An Assessment of the Clinical Acceptability of Direct Acoustic Cochlear Implantation for Adults With Advanced Otosclerosis in the United Kingdom
Assess the clinical acceptability of direct acoustic cochlear implantation for patients with advanced otosclerosis and the support for conducting a controlled trial of its effectiveness in the United Kingdom.Background:
Emerging evidence supports the efficacy of direct acoustic cochlear implantation in patients with advanced otosclerosis whose needs cannot be managed using the combination of stapes surgery and hearing aids. A controlled trial would provide evidence for its effectiveness and cost-effectiveness to healthcare commissioners.Methods:
An online survey of clinical professionals was constructed to characterize current standard of care for patients with advanced otosclerosis and to assess whether clinicians would be willing to refer patients into a trial to evaluate direct acoustic cochlear implantation. A consensus process was conducted to define inclusion criteria for the future trial.Results:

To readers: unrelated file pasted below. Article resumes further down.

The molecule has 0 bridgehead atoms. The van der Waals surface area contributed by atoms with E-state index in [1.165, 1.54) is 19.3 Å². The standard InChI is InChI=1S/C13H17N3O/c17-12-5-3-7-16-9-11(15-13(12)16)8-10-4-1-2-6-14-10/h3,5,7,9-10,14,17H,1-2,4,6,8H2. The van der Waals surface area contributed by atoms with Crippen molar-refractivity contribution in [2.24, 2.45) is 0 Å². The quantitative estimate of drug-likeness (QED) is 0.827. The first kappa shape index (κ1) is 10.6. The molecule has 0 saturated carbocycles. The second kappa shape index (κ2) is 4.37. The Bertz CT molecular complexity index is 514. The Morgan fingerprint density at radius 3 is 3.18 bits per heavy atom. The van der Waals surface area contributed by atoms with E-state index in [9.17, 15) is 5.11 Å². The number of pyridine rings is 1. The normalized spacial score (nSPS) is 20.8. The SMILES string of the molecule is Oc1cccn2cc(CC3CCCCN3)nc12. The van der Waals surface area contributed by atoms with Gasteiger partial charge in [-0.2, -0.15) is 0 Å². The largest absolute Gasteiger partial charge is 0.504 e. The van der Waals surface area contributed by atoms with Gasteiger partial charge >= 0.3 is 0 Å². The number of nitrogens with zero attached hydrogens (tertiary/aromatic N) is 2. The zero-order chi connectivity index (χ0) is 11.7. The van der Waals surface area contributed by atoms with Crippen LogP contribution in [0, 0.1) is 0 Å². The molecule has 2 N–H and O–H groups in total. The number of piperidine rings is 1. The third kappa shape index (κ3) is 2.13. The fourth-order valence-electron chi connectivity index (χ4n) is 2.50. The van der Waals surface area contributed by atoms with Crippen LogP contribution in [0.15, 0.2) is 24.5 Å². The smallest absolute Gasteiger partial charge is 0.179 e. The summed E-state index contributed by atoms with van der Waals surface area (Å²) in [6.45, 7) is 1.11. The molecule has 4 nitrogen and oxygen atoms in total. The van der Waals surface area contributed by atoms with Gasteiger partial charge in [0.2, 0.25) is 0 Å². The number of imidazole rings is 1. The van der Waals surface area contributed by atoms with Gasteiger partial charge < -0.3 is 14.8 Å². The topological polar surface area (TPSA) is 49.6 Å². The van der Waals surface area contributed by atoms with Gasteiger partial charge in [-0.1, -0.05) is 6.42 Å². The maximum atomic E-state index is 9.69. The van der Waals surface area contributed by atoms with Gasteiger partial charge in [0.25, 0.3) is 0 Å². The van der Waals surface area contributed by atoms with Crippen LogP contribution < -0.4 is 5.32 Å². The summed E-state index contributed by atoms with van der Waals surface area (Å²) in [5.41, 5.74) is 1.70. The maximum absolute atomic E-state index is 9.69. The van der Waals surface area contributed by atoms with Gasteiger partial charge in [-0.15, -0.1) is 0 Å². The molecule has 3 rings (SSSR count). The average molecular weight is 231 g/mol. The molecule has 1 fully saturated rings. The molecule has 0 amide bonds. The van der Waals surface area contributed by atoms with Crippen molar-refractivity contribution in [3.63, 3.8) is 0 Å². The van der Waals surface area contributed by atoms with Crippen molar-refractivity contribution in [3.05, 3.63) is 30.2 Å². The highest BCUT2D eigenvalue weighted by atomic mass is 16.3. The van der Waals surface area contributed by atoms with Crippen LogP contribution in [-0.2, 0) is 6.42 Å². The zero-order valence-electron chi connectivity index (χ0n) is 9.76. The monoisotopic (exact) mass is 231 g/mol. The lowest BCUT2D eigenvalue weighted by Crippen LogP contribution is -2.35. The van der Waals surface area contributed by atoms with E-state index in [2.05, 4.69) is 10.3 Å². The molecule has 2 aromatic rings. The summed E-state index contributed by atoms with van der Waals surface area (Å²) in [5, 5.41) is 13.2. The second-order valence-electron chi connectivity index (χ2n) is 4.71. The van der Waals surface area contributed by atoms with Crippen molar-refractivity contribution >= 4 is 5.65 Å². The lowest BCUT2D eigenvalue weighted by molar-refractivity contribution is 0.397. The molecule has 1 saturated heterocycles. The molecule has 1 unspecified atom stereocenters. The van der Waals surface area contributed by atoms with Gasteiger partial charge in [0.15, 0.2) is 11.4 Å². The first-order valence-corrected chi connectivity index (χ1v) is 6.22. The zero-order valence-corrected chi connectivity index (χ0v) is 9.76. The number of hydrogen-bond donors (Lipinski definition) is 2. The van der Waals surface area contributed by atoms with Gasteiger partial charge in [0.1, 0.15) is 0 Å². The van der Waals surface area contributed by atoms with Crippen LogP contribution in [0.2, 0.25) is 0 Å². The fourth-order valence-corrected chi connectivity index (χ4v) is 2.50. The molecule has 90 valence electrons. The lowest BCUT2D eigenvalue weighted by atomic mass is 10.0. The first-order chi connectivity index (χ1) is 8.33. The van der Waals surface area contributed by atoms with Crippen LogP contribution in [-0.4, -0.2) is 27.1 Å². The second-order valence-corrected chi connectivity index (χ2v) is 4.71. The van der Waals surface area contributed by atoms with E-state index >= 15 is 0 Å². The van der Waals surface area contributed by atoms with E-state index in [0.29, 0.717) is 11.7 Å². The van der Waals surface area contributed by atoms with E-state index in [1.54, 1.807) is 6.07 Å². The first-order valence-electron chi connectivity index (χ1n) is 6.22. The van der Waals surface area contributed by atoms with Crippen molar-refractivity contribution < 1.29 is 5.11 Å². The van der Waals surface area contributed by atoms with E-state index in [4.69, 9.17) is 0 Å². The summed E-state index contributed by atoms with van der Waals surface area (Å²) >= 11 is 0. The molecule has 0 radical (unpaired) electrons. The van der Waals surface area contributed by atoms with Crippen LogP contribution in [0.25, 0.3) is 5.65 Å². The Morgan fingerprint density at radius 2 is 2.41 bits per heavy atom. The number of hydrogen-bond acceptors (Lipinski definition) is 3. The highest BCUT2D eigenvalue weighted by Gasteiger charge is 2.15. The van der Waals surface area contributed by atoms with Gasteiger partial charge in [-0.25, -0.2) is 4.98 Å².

No survey respondent considered direct acoustic cochlear implantation to be inappropriate with a majority indicating that they would refer patients into a future trial. The consensus was that there is a lack of available treatment options for those patients with bone conduction thresholds worse than 55 dB HL and who did not meet current criteria for cochlear implantation.Conclusion:
The present study confirms that a controlled trial to evaluate the effectiveness of direct acoustic cochlear implantation would have the support of clinicians in the United Kingdom. A feasibility study would be required to determine whether patients who meet the inclusion criteria could be recruited in a timely manner and in sufficient numbers to conduct a formal evaluation of effectiveness.